Authorities of Abuja Environmental Protection Board (AEPB), recently lamented that the board was finding it difficult in living up to its mandate, because of the many challenges bedeviling it. NKECHI ISAAC reports that the board is considering increasing waste collection charges in hospitality outfits in order to surmount the challenge.
The Federal Capital Territory has been described as a standard, model city by both Nigerians and foreigners but the astronomical population rise in the city has put a strain on the ability of maintaining the world standard of keeping the city clean.
The Abuja Environmental Protection Board (AEPB), the agency mandated to sanitise and maintain the beauty of the city recently made an outcry, saying they were not generating enough revenue to keep up with this onerous task.
Speaking with journalists, the Director, AEPB, Mr. Isa Shuiabu said the board had been carrying out its operations under a lot of pressure without collecting commensurate charges for its services.
He said, “So far our performance as far as revenue generation is concerned is far below expectation. We all know the financial realities on ground and the need to look inward and see how we can improve on our Internally Generated Revenue (IGR) in such a manner that we’ll be able to deliver on our responsibilities to the public.”
He observed that for the board to effectively carry out its assignment, it had to apply the polluter principle to recoup the enormous resources it expends especially on hospitality outfits.
According to him, “We took a practical assessment of the activities that go on in hospitality outfits in the city including hotels, restaurants and bars, night clubs and plazas, the amount of waste they generate and the service charges they were paying and we discovered that we were enormously being shortchanged.
“We did our calculations and found out that we were charging some 5 star hotels in Abuja as low as N3m per year and about N600 per day in some cases. This bill in the past was just for the lettable rooms in the outfits without considerations that there are other activities going on within the premises that are even more polluting that the rooms.
“There are swimming pools there, people swim there and sometimes they urinate inside the water, there are laundry rooms there and they use chemicals to wash the clothes and there are even night clubs where bottles and cans are generated in large quantities.”
Shuaibu explained that the charge for these hotels and other hospitality outlets had been stagnant for over 15 years.
“However with the economic realities on ground in the current day, most of these facilities have increased their tariffs in line with the current trends. A survey of other facilities in other states show that they pay as much as N21m per annum while those in Abuja which is the preferred area for government meetings pay just N3m per annum. It costs us at least N1bn to maintain our sewage plant in Wupa. That is unacceptable.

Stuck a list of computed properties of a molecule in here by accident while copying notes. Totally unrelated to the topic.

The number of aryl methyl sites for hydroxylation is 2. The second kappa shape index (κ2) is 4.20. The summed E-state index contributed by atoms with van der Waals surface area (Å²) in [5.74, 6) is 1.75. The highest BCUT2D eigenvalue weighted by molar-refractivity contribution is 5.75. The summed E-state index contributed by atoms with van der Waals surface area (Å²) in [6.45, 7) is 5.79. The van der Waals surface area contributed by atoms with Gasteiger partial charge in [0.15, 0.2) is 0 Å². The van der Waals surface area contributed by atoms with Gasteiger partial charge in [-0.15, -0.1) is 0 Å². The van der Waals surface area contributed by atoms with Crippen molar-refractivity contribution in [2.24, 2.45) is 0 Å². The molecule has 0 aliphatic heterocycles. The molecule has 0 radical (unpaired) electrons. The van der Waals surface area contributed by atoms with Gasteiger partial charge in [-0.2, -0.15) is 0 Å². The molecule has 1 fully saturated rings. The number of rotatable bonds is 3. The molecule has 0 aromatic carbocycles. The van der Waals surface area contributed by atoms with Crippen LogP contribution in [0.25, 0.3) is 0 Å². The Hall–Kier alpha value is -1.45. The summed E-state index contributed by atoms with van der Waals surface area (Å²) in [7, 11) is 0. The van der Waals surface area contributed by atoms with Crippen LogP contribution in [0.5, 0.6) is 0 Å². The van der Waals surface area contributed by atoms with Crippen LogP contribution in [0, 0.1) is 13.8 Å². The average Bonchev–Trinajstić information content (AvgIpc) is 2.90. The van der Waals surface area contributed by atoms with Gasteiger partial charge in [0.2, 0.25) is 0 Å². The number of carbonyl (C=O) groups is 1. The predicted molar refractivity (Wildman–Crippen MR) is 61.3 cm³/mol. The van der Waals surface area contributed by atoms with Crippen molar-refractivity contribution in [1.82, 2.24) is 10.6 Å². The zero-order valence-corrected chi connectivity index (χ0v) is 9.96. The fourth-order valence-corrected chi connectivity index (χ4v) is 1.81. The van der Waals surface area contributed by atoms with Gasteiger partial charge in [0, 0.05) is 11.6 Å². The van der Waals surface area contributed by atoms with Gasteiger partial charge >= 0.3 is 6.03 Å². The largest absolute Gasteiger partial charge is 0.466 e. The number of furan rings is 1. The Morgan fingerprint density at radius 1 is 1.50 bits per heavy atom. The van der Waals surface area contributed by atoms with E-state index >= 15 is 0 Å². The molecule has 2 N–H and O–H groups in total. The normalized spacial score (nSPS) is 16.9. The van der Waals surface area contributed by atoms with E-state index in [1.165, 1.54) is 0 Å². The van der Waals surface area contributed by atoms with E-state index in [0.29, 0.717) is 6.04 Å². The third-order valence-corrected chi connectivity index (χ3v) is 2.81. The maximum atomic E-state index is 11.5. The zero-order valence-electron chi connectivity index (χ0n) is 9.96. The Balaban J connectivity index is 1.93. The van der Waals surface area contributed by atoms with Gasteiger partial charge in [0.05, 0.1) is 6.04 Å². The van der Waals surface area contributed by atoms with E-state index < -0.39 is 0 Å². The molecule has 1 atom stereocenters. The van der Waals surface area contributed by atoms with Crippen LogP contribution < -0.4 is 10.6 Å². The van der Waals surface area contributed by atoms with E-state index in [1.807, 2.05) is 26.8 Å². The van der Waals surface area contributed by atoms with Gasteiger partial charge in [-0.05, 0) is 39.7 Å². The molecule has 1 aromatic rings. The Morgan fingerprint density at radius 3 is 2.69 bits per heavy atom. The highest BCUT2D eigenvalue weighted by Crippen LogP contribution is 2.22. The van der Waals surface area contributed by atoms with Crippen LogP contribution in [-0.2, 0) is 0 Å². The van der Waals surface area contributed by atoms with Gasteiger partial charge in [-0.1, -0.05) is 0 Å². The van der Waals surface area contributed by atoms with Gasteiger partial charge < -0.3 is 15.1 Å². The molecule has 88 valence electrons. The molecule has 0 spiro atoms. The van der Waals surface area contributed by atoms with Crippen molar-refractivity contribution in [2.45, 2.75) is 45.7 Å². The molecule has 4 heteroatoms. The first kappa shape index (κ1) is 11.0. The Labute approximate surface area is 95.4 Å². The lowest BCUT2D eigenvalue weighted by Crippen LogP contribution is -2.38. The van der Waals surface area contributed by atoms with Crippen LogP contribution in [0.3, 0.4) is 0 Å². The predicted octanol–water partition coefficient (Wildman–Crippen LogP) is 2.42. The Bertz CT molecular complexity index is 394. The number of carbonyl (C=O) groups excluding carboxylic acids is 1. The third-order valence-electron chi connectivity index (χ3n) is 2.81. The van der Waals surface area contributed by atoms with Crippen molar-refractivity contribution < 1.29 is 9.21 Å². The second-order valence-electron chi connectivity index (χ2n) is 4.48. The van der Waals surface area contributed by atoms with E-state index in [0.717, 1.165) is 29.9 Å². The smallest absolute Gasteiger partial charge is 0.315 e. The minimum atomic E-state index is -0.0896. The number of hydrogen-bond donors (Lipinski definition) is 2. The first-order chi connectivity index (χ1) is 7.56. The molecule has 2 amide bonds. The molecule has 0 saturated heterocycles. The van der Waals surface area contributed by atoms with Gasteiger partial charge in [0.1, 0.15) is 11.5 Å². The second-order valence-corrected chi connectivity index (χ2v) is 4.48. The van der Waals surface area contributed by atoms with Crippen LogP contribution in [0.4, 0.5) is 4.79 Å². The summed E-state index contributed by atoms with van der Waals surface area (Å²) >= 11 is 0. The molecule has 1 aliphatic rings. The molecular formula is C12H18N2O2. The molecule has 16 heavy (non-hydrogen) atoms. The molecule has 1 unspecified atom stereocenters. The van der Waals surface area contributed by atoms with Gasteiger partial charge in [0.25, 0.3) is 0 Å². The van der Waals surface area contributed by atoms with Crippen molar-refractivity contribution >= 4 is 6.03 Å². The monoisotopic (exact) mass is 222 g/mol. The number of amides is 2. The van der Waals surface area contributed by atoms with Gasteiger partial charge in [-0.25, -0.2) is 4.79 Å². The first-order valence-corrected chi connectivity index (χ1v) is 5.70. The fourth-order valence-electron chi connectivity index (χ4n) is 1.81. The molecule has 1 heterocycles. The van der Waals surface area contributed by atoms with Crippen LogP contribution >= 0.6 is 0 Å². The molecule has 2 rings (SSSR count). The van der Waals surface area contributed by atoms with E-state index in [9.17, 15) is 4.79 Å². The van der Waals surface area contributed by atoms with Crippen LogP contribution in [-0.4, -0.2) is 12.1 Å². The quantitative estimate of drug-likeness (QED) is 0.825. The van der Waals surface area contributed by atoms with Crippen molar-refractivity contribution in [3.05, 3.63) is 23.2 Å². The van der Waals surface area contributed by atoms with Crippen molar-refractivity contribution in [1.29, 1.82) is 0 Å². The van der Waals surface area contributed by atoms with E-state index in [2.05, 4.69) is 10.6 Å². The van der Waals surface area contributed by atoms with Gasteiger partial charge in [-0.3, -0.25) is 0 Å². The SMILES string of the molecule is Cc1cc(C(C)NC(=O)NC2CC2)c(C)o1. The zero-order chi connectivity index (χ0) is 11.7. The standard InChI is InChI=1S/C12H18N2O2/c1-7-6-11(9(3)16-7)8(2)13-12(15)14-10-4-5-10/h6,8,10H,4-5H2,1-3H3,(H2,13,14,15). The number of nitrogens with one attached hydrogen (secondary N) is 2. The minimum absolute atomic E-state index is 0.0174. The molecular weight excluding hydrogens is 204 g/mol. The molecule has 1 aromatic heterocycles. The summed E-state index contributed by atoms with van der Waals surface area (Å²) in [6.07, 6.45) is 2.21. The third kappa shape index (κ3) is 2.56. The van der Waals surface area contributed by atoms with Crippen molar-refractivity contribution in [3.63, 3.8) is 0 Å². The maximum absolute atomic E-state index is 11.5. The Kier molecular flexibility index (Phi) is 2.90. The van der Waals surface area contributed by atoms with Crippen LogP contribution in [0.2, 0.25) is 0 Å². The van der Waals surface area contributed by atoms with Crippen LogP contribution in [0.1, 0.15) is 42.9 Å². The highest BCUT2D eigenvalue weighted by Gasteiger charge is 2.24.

“We have shortchanged ourselves for a long time and we are not going to go back to ask for backlogs but we have decided to start implementing the polluter pay principle whereby we will take cognisance of all the activities of an establishment or facility and charge based on hard technical facts of activities of waste generation on ground,” he added.
Speaking further, the director said, “We cannot spend so much money to render services and not charge commensurate rates for the services. As long as we are being pushed to deliver services we must get the money to provide these services. Our services are necessary and government has invested a lot of money on us but we must also generate enough to supplement government’s effort.”
He however noted that the increment would only be very slight for residential homes whose waste generation cannot be compared with that of the hospitality outfits, saying, “The increment for residential buildings will be so minimal they may not even notice because their waste generation is quite minimal.”
He posited that the revenue generated from the venture would be used to procure more state of the art machinery and equipment for effective sanitation of the metropolis.
“Contracts have been awarded for the various forms of machines and equipment that would facilitate and improve our city cleaning services. We will deploy more facilities for effective city sanitation,” he added.
But reacting to the development, the Executive Director, African Centre for Leadership, Strategy & Development (Centre LSD), Dr. Otive Igbuzor said increasing the waste collection charge may not be the solution to curbing the increase in waste generation in the city.
Igbuzor, who is also an environmental expert said, “Increase in service charge may improve the city sanitation but it may also create an unintended negative effect of increasing the price of goods and services which of course will negatively rub off on the poor and marginalised in the society.”
He opined that rather than increase the charge for waste services which may lead to increase in prices of commodities, the administration should explore the avenue of property tax.
“Instead of increasing the waste collection charges, I will advice the administration to collect property tax. They can also consider collecting a special tax for the numerous sky scrapers scattered around town. With that it will be enough to cater for the needs of the board rather than adding more burdens to the poor.
“The gap between the rich and the poor is unprecedented and scandalous; it is simply a life of contract and opulence side by side by deprivation, wealth side by side with poverty. Any responsible government should bring out policies that will benefit the poor, more people friendly policies,” Igbuzor added.